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Monday, May 07, 2007

Where fore art the Black Ballerinas?

IN 1933 Lincoln Kirstein wrote a passionate 16-page letter to his friend A. Everett Austin Jr., the director of the Wadsworth Atheneum in Hartford, introducing a man named George Balanchine and a dream: to remake ballet for America. The plan, as Kirstein wrote, was to have “four white girls and four white boys, about 16 years old, and eight of the same, negros.”

Aesha Ash is a member of Alonzo King’s Lines Ballet, a San Francisco company. She was in the corps of New York City Ballet but left in 2003; since then the company has had no black women.

Tai Jimenez was the only Dance Theater of Harlem alumna to find a job in a major classical company, Boston Ballet, where she danced until injuries forced her to step down.
What resulted from that letter — the School of American Ballet and New York City Ballet, both founded by Kirstein and Balanchine — have endured as major cultural institutions. But Kirstein’s plan for student diversity was never realized, and while other minorities have made inroads in classical ballet, the complicated reality of racial inequality persists, especially for black women.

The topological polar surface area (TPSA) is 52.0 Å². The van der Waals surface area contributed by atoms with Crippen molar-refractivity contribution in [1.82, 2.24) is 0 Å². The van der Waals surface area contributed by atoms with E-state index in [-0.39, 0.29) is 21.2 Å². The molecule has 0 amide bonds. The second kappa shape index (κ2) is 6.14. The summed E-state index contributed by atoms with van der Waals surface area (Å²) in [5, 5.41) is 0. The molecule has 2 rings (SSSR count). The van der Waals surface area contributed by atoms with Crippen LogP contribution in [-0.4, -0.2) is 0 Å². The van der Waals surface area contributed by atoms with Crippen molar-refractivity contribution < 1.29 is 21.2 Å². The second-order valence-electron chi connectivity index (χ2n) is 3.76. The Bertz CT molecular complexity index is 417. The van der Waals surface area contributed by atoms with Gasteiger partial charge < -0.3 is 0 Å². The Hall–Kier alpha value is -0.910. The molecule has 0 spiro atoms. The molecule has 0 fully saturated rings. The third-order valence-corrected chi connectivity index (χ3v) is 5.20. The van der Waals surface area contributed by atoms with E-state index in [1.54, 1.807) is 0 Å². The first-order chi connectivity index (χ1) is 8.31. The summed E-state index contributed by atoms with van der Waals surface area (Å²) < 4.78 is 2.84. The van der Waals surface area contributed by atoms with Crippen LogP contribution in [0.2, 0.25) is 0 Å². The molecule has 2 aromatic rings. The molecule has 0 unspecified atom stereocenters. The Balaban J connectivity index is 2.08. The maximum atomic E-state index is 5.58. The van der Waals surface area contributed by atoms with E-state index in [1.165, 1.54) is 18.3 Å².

Because male dancers have always been in short supply, black men have attained some success, the most famous being Arthur Mitchell, who was a principal dancer at New York City Ballet before founding Dance Theater of Harlem in 1969 with Karel Shook. But there has never been a black female principal in the ranks of American Ballet Theater or City Ballet.

For the remainder of this NY Times article, click on the link below:

Where Are All the Black Swans?

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